What are you doing with your second monitor? If you don’t have a second monitor attached to your system, either you’re always mobile with a laptop, or you’re crazy. I couldn’t live without a second screen – yes, you’d be surprised at how quickly 30″ fills up. I keep my instant messenger, chat, etc. – applications that I need to see at a moment’s notice, but not all the time. Yes, I could use a virtual desktop (with a great degree of ease in Mac OS X). However, that would require a lot of screen flipping just to see if a new notification has come in.
If you’ve watched any one of my videos in recent weeks, or you’ve seen the live stream, then you may have seen green text on my leftmost monitor (if I have it on during recording, or if the screen saver hasn’t yet kicked in). The text is dynamic, sitting in the foreground, showing me which processes are consuming the most CPU cycles or memory – as well as showing me the latest entries in the system log. Even if you don’t have a second screen on your system, you’ll want to use this software. It’s more useful to geeks, but I guess that’s why they call it GeekTool.
I recorded a quick screencast to show you just how easy it is to configure (you don’t really need to be a geek to enjoy the tool’s fruits). You can use GeekTool to render shell commands, read text files live, or display static image URLs directly on your desktop. It’s easier to use this than it is to open a terminal window just to see the same data. I’m sure many of you are already using GeekTool – and, if so, I’d love to see which shell commands you’re using in your installation. I could always use more!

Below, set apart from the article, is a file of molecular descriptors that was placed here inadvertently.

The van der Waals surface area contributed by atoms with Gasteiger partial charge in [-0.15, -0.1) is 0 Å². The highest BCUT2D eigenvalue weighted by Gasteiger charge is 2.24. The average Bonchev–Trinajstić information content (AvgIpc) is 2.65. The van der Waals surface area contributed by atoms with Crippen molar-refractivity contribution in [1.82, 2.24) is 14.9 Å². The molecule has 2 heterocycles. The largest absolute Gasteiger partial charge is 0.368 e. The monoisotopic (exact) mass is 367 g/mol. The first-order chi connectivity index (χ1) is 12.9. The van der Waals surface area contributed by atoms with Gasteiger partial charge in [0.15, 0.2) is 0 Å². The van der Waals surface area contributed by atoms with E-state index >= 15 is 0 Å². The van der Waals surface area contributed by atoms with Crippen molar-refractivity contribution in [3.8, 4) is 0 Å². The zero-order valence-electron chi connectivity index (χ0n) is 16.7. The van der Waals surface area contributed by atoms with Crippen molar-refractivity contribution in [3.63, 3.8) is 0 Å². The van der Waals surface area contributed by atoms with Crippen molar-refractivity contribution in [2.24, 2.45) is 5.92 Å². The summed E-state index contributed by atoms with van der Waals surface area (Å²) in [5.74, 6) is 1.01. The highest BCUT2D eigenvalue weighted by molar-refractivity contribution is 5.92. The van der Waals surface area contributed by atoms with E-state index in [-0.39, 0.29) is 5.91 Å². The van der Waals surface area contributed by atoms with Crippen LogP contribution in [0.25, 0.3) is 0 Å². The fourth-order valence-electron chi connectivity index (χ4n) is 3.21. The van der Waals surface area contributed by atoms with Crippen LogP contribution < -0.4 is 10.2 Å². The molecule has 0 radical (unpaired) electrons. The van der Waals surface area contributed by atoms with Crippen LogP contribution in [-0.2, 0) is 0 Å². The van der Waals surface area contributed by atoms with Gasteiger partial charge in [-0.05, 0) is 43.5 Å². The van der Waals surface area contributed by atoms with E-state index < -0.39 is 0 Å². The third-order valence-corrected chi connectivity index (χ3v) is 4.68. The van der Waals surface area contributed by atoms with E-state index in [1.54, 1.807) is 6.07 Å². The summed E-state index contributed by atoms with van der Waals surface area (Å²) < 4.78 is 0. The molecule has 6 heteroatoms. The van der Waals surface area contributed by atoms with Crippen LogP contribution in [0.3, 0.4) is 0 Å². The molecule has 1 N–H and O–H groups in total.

Anyway, here’s what it can do for you:
My GeekTool commands / file watches:
- ps -Aro %cpu,ucomm,user
- ps -Amo rsz,ucomm,user
- sysctl vm.loadavg | sed s/’^vm.loadavg: ‘//
Of course, GeekTool is only available for Mac OS X – but I bet you might know of something similar for either Windows or Linux. Feel free to share your discoveries (or Mac OS X shell commands)… I’m all pixels!